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What the Supreme Court got wrong about homicides committed by cops

On Wednesday, more than one week into the murder trial of former Minneapolis police officer Derek Chauvin for the killing of George Floyd, Chauvin’s lawyer read an excerpt from the department’s manual governing the use of force.

“The ‘reasonableness’ of a particular use of force,” the manual stated, “must be judged from the perspective of the reasonable officer on the scene, rather than with the 20/20 vision of hindsight.”

Minneapolis revised its manual after Floyd’s death to place clearer and tighter constraints on officers engaged in the use of force. But the vague rule laid out in the version of the manual that was in effect during Floyd’s fatal encounter with Chauvin is fairly typical of the guidance provided to officers in the field.

As Sgt. Jody Stiger, a member of the Los Angeles Police Department called by prosecutors in the Chauvin trial, testified, most police departments derive their policies governing the use of force from Graham v. Connor. Graham is a 1989 Supreme Court case that, in the words of scholars Osagie Obasogie and Zachary Newman, “established the modern constitutional landscape for police excessive force claims.”

The language Chauvin’s lawyer read from the police manual was lifted, word for word, from the Court’s decision in Graham.

Authored by Chief Justice William Rehnquist, one of the primary proponents of a tough-on-crime approach that often animated the Court’s decisions during his tenure, the Graham opinion warns that police accused of using excessive force often have to make difficult decisions in highly stressful situations. In determining whether an officer acted reasonably, Rehnquist wrote for his Court, “the calculus of reasonableness must embody allowance for the fact that police officers are often forced to make split-second judgments — in circumstances that are tense, uncertain, and rapidly evolving — about the amount of force that is necessary in a particular situation.”

Perhaps even more significantly, Graham left cops with little guidance on just what limits the Constitution places on use of force by police. As then-University of Virginia law professor William Stuntz wrote six years after Graham was handed down, “one searches in vain for any body of case law that gives” Graham’s vague reasonableness standard “some content.”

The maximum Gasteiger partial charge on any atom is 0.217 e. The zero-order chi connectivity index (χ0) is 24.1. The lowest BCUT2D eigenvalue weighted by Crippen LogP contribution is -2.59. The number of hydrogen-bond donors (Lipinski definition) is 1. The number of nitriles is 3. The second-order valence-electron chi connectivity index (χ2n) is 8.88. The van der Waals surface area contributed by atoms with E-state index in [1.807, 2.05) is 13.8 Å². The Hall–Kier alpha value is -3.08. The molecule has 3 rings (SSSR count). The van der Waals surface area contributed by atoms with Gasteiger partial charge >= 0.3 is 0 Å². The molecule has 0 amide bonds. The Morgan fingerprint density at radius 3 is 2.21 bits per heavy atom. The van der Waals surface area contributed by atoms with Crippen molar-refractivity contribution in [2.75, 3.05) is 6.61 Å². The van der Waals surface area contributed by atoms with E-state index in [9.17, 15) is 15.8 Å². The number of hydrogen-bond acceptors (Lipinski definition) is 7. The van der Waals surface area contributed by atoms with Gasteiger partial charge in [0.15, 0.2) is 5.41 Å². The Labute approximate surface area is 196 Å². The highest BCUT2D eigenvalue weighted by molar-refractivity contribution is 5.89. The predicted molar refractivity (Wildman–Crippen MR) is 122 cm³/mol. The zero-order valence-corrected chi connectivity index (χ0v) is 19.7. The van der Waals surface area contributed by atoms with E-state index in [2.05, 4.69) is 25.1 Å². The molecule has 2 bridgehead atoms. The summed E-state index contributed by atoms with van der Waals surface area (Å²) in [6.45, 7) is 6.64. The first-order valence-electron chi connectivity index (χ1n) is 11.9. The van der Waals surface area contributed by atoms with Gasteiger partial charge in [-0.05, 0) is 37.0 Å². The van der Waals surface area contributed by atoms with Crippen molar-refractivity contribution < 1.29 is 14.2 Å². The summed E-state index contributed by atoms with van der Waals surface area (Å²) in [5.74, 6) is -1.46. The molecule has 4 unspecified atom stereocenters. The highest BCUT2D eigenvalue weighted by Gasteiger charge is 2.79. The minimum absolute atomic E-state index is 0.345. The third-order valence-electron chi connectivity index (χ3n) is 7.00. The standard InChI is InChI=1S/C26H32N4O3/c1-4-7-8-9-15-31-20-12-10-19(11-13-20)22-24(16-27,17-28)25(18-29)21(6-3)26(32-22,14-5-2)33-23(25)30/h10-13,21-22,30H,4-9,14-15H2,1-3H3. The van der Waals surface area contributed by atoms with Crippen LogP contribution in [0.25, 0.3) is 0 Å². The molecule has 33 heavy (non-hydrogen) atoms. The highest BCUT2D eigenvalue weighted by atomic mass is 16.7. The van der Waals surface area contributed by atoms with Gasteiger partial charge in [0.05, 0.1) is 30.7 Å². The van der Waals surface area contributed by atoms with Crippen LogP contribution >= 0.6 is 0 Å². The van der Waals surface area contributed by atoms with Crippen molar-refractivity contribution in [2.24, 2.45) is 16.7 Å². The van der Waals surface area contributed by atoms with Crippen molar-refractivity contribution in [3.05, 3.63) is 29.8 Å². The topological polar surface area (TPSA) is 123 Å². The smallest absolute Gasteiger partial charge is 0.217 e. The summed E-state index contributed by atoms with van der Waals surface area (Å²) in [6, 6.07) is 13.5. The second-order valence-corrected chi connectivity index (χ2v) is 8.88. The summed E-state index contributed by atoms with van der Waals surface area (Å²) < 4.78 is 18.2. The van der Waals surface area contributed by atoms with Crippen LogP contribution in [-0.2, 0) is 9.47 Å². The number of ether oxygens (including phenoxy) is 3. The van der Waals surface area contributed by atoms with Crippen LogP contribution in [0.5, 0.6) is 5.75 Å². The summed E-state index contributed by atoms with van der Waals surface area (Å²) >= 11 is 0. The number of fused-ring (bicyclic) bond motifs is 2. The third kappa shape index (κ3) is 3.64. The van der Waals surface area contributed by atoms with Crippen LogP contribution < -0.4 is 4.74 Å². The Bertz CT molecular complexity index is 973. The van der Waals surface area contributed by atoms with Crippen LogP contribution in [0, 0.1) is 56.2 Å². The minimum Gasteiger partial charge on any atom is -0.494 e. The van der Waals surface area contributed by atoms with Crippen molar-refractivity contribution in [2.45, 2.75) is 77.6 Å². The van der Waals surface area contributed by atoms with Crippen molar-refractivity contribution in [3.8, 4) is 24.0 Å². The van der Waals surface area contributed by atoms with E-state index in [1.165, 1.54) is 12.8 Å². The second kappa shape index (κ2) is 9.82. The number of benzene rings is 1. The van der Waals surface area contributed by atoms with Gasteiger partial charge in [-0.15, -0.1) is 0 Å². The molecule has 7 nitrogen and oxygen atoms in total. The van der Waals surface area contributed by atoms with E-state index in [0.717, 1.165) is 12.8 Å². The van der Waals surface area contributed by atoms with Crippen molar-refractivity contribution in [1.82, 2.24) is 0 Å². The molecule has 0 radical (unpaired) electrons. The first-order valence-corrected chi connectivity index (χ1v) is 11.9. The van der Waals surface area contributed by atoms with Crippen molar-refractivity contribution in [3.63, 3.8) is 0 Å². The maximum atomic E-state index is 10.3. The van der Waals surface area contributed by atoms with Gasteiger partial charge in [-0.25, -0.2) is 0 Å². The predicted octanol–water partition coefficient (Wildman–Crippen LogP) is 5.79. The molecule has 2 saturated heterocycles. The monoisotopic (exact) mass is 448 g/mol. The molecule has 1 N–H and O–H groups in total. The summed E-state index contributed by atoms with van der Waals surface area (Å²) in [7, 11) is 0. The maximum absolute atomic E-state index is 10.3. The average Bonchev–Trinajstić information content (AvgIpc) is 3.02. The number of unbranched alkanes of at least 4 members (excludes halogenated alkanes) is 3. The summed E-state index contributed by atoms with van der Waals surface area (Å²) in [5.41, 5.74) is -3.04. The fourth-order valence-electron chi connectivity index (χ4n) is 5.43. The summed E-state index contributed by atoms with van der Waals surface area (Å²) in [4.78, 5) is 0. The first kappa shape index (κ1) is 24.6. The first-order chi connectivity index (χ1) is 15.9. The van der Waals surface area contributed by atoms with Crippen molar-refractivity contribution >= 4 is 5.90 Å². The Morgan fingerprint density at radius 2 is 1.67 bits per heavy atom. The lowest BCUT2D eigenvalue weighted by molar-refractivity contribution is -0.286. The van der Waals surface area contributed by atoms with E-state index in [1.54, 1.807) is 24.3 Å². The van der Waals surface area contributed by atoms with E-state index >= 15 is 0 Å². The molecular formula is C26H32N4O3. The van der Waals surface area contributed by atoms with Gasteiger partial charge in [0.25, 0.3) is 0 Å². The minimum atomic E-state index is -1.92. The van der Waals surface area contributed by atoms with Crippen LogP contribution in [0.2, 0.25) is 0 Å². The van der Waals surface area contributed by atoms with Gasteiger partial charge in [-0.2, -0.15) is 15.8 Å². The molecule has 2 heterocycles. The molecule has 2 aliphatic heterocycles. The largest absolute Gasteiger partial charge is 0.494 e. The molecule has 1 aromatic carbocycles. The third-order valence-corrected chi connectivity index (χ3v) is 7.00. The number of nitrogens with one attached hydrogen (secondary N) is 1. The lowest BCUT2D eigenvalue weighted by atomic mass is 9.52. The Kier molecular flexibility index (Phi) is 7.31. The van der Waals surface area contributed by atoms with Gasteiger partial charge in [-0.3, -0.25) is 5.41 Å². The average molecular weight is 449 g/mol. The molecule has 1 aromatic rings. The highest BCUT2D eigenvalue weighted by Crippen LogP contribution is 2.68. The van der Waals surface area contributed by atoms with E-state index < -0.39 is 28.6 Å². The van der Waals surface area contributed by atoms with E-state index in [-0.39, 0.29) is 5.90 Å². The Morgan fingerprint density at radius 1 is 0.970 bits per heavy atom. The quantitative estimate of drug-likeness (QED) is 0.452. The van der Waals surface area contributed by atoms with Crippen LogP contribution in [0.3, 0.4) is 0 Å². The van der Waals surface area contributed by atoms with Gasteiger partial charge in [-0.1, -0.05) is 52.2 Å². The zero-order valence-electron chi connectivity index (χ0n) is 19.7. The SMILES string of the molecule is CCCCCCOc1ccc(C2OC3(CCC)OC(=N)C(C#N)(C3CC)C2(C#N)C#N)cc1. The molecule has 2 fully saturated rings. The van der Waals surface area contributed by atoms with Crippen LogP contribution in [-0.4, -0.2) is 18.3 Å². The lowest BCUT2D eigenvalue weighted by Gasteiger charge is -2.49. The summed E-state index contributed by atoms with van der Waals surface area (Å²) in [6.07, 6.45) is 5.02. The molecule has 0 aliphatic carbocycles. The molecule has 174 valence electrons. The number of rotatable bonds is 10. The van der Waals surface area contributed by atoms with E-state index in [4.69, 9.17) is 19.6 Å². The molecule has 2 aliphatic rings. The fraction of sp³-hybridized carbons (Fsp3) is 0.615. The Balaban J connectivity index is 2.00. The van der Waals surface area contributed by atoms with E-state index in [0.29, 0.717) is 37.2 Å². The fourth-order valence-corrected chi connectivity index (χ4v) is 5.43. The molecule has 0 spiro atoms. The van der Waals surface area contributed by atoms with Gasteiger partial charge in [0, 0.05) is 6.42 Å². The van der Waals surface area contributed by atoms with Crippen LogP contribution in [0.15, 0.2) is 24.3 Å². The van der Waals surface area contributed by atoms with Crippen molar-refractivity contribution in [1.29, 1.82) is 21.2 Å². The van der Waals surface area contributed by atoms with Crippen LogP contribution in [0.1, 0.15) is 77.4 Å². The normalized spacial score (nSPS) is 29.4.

Yet, while some academics did criticize Graham’s approach early on, many prominent commentators outside of the academy only recently have started to think of Graham as a major wrong turn by the Supreme Court. Though three justices joined a partial dissent by Justice Harry Blackmun that criticized some parts of Rehnquist’s decision, all nine justices agreed with most of Rehnquist’s reasoning. That includes Justice Thurgood Marshall, the legendary civil rights lawyer.

But with the benefit of hindsight — and with the benefit of empirical evidence showing that clear legal rules lead to better policing — Graham now looks like a serious error by the Court. As Rachel Harmon, a law professor at the University of Virginia and author of The Law of the Police, told me in an email, “Graham offers a standard focused on judging the use of force after it has happened,” and it “offers very little guidance to officers and departments about how to use force.”

It does little, in other words, to advise police on how they can avoid conduct that might needlessly injure or kill a criminal suspect.

It’s unlikely that clearer rules would have saved George Floyd’s life. As Minneapolis Police Chief Medaria Arradondo testified at Chauvin’s trial, Chauvin “absolutely” violated department policy when he knelt on Floyd’s neck after Floyd was already subdued and handcuffed.

But clear rules can ensure that cops tossed into a dangerous and uncertain situation can fall back on those rules, rather than making a potentially deadly decision with only their fear to guide them. As law professors Brandon Garrett and Seth…

Read More: What the Supreme Court got wrong about homicides committed by cops

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